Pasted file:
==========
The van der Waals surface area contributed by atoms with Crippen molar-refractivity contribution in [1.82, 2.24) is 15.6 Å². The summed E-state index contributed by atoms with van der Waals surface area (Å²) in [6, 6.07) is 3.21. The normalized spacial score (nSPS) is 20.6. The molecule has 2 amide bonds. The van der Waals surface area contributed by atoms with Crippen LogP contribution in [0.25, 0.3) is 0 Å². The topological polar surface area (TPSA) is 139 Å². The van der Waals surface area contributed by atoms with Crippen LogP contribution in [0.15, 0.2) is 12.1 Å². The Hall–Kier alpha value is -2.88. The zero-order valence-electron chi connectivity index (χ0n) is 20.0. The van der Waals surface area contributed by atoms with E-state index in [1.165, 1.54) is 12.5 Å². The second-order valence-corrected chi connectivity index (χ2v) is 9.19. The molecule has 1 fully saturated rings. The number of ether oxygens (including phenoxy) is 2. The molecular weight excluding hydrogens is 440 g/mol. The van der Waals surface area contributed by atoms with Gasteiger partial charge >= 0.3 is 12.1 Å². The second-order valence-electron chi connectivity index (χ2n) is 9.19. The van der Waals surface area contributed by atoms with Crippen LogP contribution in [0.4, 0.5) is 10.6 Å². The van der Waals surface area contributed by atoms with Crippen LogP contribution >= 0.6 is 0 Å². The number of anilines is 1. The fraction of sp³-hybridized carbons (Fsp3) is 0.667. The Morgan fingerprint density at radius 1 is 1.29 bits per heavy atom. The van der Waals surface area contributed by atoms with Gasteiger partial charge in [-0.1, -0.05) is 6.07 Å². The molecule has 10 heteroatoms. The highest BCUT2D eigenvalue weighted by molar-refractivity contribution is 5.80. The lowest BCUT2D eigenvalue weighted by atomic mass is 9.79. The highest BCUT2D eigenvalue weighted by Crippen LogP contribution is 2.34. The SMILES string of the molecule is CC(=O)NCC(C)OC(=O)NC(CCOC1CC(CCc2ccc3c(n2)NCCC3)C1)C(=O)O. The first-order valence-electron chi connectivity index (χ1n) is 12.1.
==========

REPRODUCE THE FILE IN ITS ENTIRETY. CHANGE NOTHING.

The van der Waals surface area contributed by atoms with Crippen molar-refractivity contribution in [1.82, 2.24) is 15.6 Å². The summed E-state index contributed by atoms with van der Waals surface area (Å²) in [6, 6.07) is 3.21. The normalized spacial score (nSPS) is 20.6. The molecule has 2 amide bonds. The van der Waals surface area contributed by atoms with Crippen LogP contribution in [0.25, 0.3) is 0 Å². The topological polar surface area (TPSA) is 139 Å². The van der Waals surface area contributed by atoms with Crippen LogP contribution in [0.15, 0.2) is 12.1 Å². The Hall–Kier alpha value is -2.88. The zero-order valence-electron chi connectivity index (χ0n) is 20.0. The van der Waals surface area contributed by atoms with E-state index in [1.165, 1.54) is 12.5 Å². The second-order valence-corrected chi connectivity index (χ2v) is 9.19. The molecule has 1 fully saturated rings. The number of ether oxygens (including phenoxy) is 2. The molecular weight excluding hydrogens is 440 g/mol. The van der Waals surface area contributed by atoms with Gasteiger partial charge >= 0.3 is 12.1 Å². The second-order valence-electron chi connectivity index (χ2n) is 9.19. The van der Waals surface area contributed by atoms with Crippen LogP contribution in [0.4, 0.5) is 10.6 Å². The van der Waals surface area contributed by atoms with Crippen LogP contribution >= 0.6 is 0 Å². The number of anilines is 1. The fraction of sp³-hybridized carbons (Fsp3) is 0.667. The Morgan fingerprint density at radius 1 is 1.29 bits per heavy atom. The van der Waals surface area contributed by atoms with Gasteiger partial charge in [-0.1, -0.05) is 6.07 Å². The molecule has 10 heteroatoms. The highest BCUT2D eigenvalue weighted by molar-refractivity contribution is 5.80. The lowest BCUT2D eigenvalue weighted by atomic mass is 9.79. The highest BCUT2D eigenvalue weighted by Crippen LogP contribution is 2.34. The SMILES string of the molecule is CC(=O)NCC(C)OC(=O)NC(CCOC1CC(CCc2ccc3c(n2)NCCC3)C1)C(=O)O. The first-order valence-electron chi connectivity index (χ1n) is 12.1.